Chance to see Northern Lights in Indiana, Ohio
FORT WAYNE, Ind. (WPTA) - Tonight, you might see something that for many is a once-in-a-lifetime experience, especially if you live in Northeast Indiana and Northwest Ohio.
NOAA’s Space Weather Prediction Center says a strong geomagnetic storm (G3 on a scale of 1 to 5) is probable tonight, resulting in the Aurora Borealis, aka the Northern Lights, making an appearance.
Geomagnetic storms are caused by electrons and protons that are ejected from the sun, in what are called Coronal Mass Ejections, entering the Earth’s atmosphere at the poles where the magnetic field is the weakest, then colliding with atmospheric atoms and molecules, which causes an energy transfer, which eventually results in the Northern Lights.
Disturbances in the Earth’s magnetic field are measured by the Planetary K-index, which ranges from 0 on the low end to 9 on the high end, and the higher the K-index, the further south the Aurora Borealis has the potential to be seen.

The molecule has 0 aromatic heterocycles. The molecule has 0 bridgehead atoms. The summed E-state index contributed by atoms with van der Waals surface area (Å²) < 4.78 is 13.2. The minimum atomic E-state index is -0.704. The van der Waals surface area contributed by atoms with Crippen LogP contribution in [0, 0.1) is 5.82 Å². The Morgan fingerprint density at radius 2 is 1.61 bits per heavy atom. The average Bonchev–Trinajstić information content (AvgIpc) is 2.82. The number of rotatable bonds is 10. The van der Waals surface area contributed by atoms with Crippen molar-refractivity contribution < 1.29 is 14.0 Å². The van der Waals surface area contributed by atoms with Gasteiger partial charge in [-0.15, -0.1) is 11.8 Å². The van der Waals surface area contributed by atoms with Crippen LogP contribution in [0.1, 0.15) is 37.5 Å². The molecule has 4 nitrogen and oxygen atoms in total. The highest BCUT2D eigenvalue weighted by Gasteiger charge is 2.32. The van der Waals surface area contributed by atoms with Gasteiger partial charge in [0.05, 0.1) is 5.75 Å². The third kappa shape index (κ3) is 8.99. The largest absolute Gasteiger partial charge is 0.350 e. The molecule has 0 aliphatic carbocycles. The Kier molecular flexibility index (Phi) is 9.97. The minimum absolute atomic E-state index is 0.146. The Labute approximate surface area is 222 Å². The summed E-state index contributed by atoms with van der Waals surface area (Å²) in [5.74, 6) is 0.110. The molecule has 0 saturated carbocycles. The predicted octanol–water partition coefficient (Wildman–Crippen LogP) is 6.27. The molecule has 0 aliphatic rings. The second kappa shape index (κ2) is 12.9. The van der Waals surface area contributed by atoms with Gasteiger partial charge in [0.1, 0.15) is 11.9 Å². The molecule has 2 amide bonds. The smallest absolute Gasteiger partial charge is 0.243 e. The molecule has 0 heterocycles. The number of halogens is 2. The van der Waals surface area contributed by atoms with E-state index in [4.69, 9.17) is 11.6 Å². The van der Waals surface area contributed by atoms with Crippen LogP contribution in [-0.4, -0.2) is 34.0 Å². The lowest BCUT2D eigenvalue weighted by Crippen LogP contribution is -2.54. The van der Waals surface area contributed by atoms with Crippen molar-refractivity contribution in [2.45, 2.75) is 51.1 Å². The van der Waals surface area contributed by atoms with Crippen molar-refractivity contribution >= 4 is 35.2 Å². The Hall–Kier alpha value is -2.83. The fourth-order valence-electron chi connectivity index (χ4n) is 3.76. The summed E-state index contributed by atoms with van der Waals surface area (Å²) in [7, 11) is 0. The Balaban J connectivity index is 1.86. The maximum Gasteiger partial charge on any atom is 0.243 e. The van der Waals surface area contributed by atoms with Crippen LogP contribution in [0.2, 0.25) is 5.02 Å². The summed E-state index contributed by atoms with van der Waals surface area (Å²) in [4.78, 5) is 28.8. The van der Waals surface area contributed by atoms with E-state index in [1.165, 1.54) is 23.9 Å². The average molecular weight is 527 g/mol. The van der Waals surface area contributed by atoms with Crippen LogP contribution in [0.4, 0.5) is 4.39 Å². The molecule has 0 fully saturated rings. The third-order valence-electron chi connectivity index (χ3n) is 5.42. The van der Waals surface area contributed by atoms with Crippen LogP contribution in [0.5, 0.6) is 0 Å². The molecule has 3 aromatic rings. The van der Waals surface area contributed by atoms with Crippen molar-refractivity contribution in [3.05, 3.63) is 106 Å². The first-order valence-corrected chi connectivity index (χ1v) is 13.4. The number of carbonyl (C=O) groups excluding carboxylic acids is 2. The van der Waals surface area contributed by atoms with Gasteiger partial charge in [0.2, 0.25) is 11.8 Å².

Tonight’s geomagnetic storm is forecasted to reach at 7 out of 9 on the K-index, with the most likely timing occurring 08/17 at 11pm to 08/18 at 2am.
This level of strength for a geomagnetic storm typically only happens 130 times over an 11 year solar cycle, according to the SWPC.
People in Northern Michigan have the chance to see the Northern Lights overhead, but at our latitude, you likely won’t see the beautiful, swirling green high in the sky, but rather a green glow on the horizon, and we typically have a lot going against us here in our area to see anything at all.
Your best chance to see it? Get away from the city and travel north.
Light pollution from cities and towns significantly decreases your chance at seeing the Northern Lights at our latitude, so getting to a location as dark as possible is your best chance.
Cloud cover on the horizon could squash any chance at seeing the Northern Lights, but the forecast for tonight looks pretty good, but the moon will be in the sky where you’ll want to look, making it harder for other “things” in the sky to stand out.
You also stand a better chance at seeing the northern lights using long-exposure photography.
So tonight, get out to a dark spot from 11 pm to 2am, and look to the north/northwest for the chance to see what could be a once in a lifetime experience
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